BY LINDSEY HESS
FEBRUARY 28TH 2016
"He's wrongfully convicted of first-degree murder. There was no intent here. He didn't wake up in the morning and say 'hey, I'm going to kill my brother today.' He simply tried to stop his violent brother," said Thompson.The nation's top legal experts believe up to 100,000 U.S. prisoners are innocent.
The issue of wrongful convictions has been thrust into the spotlight recently after the wildly popular Netflix documentary 'Making a Murderer' took the nation by storm.
A Springfield woman claims her father was wrongfully convicted of first-degree murder, and now she's fighting for justice.
"Anyone that knows him knows he loved his brother. And there's no way he intended to do this. There's no way," said Kelly Thompson.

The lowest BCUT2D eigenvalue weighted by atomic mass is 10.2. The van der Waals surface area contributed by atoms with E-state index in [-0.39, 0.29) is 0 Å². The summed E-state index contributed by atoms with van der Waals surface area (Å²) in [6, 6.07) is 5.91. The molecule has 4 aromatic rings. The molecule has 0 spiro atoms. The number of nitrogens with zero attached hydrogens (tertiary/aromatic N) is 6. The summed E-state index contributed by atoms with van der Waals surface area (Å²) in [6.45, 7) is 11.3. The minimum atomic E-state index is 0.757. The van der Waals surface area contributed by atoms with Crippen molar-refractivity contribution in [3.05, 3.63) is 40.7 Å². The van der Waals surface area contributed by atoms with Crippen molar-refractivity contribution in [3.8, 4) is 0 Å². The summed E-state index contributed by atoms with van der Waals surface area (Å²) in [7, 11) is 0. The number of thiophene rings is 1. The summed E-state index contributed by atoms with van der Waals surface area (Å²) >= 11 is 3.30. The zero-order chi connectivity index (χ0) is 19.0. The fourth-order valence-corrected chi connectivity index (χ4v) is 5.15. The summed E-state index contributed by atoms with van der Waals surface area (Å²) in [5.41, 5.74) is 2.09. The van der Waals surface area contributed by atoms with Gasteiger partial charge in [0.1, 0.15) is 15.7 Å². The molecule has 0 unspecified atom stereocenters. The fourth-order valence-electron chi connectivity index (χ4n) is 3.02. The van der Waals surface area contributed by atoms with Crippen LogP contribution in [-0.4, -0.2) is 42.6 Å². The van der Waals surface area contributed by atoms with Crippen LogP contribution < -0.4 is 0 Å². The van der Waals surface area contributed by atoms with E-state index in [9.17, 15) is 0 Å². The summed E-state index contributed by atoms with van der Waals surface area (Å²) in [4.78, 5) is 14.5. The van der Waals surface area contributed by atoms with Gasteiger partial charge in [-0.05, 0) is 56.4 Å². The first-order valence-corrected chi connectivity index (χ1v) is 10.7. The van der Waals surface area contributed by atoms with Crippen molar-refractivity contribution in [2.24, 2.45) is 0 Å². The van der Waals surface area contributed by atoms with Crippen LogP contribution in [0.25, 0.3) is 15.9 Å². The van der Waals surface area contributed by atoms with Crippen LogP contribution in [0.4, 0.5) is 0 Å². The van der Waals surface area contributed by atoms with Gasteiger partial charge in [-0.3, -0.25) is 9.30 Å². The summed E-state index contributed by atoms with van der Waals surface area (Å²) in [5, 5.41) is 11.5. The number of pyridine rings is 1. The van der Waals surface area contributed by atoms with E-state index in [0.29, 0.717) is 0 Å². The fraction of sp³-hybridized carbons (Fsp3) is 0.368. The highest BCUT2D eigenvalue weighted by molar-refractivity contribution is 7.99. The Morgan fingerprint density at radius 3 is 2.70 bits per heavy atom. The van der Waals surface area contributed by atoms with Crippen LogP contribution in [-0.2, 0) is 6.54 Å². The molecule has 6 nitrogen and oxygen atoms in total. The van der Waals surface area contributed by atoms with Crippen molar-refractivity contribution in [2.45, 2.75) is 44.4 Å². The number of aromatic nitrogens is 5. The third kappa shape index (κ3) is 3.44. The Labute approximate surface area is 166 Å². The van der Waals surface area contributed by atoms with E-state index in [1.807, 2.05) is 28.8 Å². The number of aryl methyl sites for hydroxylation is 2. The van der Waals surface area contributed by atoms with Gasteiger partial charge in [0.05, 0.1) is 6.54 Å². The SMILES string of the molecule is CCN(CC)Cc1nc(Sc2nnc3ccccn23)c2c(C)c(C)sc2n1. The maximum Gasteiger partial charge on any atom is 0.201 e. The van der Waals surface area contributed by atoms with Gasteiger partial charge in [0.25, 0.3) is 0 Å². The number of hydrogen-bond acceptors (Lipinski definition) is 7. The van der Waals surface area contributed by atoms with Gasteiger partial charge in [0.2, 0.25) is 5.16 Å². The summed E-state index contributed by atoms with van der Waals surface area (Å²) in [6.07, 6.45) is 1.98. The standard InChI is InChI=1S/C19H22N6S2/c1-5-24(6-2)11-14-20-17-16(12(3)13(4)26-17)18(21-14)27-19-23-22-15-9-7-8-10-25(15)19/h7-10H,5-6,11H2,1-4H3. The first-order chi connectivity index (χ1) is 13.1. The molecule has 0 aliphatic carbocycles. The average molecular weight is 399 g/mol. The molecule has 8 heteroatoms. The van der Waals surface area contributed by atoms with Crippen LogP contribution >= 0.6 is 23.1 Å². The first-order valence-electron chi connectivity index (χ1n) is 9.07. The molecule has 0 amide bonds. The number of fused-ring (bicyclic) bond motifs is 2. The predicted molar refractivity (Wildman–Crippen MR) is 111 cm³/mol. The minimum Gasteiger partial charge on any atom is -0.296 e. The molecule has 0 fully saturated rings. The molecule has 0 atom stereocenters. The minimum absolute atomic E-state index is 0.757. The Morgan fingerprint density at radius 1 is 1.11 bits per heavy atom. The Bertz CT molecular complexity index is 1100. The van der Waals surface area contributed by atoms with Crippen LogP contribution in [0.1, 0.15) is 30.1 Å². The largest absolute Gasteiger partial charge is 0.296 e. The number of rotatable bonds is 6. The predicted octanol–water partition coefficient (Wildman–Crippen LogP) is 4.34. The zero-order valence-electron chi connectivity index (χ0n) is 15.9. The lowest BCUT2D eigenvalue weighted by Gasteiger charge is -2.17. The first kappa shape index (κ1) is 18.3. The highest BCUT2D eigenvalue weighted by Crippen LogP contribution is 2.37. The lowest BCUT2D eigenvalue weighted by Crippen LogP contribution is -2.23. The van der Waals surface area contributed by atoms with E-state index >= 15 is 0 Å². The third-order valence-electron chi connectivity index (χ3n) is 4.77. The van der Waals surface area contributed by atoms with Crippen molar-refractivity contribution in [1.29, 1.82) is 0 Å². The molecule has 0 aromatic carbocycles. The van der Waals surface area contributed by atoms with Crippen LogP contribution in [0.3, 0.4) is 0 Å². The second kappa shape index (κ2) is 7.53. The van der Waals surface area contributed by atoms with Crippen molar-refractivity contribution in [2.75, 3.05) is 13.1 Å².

But that's not how the jury saw it.
"There was no forensic experts. No one testified about his post-traumatic stress disorder from being a Vietnam vet. No one testified about how drunk he was. No one testified about any of the forensics of where my uncle was on the couch compared to what the state was trying to say," said Thompson.
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